The golden rule of conflict resolution in a marriage is to treat your spouse as your beloved. This means that you need to take care of prioritizing their needs in your life. Of course, this goes both ways. Therefore, despite temptations, one should not prioritize one's own needs above those of one's partner. Yes, we can relate more to our own needs than to anyone else's, but a marriage builds through giving. Why is that? Because love is a product of giving. What a couple needs is for both partners to be emotionally mature and to compromise. Here is a wonderful goal statement: "I don't want you fulfilling all of my desires, unless I fulfill yours, too."
Nonetheless, since people do struggle with their own selfish interests, here are 2 approaches to help a couple build up to being more giving:
Taking turns: Let’s say that he wants to go see a certain movie. She wants to see another movie. Since these choices are of approximately equal value, they can decide to take turns. However, if the same partner chose the last two movies they went to, perhaps it is time for the other partner to make the selection. Common sense applies here to a great degree. If one partner enjoys horror films and the other one won't be able to sleep for a week if they see one, then it would be selfish to insist that one's partner do something that is damaging. Whereas if one enjoys romantic comedies and the other is not the biggest fan of this genre, the invitee can stretch a little.
Prioritizing the couple: What if the following situation is taking place? He wants to visit his ailing mother who could benefit from some TLC. She would like to spend a quiet evening alone together. In such a case, more communication might be very helpful. Why? At first glance, it would be easy to conclude that she is being selfish. But what if the situation is not so simple? Let’s say that she doesn’t like his mother and his mother's behavior with his wife warrants the dislike. He counters that there is a lot of value to be placed in honoring one’s parents. Is his mother really so terrible? Perhaps, for his wife, the answer is, "yes."
Before the husband becomes angry with his wife, he should do both himself and his wife a favor and consider his wife's perspective. Maybe the wise wife also realizes that their marriage could really use some nice alone time. Even though her husband does not perceive this need, she does. Furthermore, maybe the husband has siblings who could visit his mother? By this point, we may realize that it is not possible to make an appropriate decision without openly communicating the reasoning behind our needs and wants. And how we communicate makes all the difference: be respectful, listen carefully what your partner has to say, share your love for each other throughout the process.
Simply put, we can’t supply all of our partner’s needs. Family, friends, hobbies, etc. are very important and definitely play a role in a marriage. But each spouse needs to be careful not to want their partner to fulfill what should primarily be their responsibility. For instance, the husband has the greater obligation to honor his own mother and he must do so without compromising honoring his wife, his first duty in marriage. Sometimes they will visit his mother together, sometimes he'll go on his own and sometimes he'll take a raincheck to spend quality time with his wife.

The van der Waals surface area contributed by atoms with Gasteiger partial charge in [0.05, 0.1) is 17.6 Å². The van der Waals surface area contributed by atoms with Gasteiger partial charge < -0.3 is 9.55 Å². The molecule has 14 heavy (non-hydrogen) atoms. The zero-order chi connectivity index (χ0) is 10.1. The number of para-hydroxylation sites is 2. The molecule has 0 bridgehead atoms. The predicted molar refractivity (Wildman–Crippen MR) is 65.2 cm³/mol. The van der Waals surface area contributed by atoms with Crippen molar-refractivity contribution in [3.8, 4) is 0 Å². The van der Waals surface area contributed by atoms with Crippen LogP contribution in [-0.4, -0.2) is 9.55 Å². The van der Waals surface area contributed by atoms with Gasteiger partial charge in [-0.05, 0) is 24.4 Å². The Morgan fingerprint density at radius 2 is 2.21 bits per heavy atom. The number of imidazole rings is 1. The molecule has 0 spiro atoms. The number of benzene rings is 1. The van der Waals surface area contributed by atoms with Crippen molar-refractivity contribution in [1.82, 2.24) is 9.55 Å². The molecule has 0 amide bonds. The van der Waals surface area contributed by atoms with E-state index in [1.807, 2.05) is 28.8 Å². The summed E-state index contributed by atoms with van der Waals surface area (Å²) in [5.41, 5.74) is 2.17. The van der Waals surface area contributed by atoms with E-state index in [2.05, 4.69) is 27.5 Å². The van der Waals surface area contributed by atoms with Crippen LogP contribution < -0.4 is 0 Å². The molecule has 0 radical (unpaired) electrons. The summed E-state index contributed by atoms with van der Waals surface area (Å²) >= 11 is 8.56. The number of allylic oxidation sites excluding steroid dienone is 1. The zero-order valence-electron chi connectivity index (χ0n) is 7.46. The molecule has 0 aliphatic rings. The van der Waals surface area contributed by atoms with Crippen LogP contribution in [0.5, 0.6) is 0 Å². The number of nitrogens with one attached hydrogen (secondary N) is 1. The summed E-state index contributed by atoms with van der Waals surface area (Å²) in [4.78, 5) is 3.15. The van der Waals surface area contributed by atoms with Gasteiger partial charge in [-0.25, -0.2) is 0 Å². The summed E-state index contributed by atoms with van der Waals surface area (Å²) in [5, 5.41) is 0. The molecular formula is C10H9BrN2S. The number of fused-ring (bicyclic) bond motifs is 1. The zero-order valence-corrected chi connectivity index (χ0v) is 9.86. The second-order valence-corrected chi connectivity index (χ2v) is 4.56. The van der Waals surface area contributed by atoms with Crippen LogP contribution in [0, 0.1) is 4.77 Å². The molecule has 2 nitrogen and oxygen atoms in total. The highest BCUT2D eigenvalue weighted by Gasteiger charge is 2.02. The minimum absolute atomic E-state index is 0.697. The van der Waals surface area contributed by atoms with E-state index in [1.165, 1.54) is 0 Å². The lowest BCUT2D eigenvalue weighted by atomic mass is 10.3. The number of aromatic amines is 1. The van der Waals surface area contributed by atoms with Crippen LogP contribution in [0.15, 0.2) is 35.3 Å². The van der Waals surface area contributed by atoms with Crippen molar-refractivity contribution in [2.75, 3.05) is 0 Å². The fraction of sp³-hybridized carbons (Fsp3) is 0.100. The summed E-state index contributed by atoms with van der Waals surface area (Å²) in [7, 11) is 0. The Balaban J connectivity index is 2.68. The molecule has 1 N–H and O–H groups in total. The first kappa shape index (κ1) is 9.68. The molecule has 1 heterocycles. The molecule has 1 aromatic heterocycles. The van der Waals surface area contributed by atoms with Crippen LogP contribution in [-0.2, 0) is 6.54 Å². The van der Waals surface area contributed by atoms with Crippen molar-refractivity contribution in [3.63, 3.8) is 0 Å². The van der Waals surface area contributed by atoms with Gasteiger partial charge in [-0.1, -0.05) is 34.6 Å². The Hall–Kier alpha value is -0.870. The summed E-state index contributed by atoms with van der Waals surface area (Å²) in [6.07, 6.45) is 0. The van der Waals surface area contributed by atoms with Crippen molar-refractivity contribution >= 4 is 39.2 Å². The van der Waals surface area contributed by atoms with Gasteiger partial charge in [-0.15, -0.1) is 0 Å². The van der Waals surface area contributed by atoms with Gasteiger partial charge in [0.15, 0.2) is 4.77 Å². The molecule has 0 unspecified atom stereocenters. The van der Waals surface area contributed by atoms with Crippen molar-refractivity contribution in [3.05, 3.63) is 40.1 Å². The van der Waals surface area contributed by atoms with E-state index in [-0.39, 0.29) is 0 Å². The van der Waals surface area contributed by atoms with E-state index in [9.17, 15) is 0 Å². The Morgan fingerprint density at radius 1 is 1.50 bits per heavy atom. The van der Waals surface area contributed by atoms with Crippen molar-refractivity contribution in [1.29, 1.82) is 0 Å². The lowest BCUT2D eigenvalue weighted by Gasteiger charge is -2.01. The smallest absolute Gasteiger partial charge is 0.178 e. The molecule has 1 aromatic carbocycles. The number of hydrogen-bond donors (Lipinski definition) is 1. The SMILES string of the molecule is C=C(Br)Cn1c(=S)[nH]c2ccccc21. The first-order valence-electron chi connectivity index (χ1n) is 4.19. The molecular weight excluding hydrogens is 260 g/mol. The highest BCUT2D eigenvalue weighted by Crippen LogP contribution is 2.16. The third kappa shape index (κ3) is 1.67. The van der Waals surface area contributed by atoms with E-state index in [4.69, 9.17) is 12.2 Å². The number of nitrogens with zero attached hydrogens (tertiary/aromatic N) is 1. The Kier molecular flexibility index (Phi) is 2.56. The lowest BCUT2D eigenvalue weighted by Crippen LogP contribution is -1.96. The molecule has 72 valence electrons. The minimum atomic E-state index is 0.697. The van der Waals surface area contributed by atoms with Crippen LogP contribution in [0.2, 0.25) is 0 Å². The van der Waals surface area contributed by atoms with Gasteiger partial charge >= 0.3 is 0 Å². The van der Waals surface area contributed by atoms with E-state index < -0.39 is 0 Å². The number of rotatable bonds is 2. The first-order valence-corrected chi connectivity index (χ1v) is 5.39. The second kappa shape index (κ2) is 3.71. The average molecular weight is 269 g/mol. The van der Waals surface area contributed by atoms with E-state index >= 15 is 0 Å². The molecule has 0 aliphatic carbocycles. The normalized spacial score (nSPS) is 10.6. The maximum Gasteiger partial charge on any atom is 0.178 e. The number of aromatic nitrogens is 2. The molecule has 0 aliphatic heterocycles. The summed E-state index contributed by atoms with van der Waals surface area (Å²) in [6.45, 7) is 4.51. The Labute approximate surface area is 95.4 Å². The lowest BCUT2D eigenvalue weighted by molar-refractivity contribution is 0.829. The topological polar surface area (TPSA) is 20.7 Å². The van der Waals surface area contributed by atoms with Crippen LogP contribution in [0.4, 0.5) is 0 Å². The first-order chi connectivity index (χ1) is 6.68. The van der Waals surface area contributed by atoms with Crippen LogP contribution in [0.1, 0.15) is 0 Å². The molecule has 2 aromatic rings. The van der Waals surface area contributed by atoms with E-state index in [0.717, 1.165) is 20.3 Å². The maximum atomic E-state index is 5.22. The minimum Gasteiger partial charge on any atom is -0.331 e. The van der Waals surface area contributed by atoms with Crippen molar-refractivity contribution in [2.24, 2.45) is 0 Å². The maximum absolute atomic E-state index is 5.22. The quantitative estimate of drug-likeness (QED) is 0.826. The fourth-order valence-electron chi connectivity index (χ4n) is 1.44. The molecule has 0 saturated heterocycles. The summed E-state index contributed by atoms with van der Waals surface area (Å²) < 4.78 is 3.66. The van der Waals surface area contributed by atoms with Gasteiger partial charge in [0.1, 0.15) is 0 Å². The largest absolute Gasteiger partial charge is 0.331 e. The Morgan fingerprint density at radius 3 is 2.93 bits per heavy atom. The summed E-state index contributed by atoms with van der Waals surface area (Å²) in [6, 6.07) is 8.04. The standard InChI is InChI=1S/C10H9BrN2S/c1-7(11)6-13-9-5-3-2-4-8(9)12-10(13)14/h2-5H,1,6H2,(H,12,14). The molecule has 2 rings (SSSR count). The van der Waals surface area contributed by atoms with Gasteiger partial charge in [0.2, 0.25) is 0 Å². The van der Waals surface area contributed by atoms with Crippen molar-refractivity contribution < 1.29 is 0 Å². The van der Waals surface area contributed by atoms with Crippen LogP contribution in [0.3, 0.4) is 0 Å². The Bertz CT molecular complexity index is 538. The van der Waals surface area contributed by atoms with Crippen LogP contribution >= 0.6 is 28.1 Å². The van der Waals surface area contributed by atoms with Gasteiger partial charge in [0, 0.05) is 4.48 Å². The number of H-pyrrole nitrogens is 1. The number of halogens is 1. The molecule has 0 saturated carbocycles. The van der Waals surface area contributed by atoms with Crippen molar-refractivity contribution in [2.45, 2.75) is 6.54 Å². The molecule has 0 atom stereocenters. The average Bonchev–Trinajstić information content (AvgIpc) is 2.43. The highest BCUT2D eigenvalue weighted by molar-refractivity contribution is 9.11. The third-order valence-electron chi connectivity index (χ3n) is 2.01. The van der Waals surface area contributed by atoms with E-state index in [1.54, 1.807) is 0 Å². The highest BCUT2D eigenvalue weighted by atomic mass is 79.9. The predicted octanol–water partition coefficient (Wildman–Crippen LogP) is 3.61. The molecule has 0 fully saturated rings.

Ultimately, both husband and wife must put the needs of their marriage, a strong, committed, lifelong joint venture, before their own individual wants and desires. If their marriage and personal needs can be satisfied at the same time, wonderful. If not, the greater goal of a satisfying relationship should take precedence.
Patience, understanding and optimism are essential to positive conflict resolution. Let’s take another example. A husband really wants to be sexually intimate with his wife. She wants to reciprocate. However, owing to a recent flare-up of her fibromyalgia, she is in too much discomfort to make love. If he tries to get his way, she will end up feeling unloved and unappreciated: “Doesn’t he care how much discomfort I feel?” If they just wait, then he may think, “Doesn’t she appreciate how difficult this is on me and my ability to be loving and affectionate?”
There are situations such as these where a couple has to prioritize. If there is a way that they can engage in agreeably discomfort-free lovemaking, great. Perhaps they can modify to what, when, where and how of making love. Otherwise, it is better for them to wait. When her flare-up subsides, his patience, compassion and understanding will only have added to the love she feels for him, enhancing the joy they both feel when they're more physically intimate.
Your best conflict plan of action:
- be respectful of your beloved,
- be mature and take turns meeting one partner's then the other's needs,
- and be dedicated to prioritizing your marriage for long-term happiness and success.
How have you and your spouse typically resolved conflicts? Do you have helpful suggestions to share so others can benefit, too? What's your number one step to solving conflicts positively?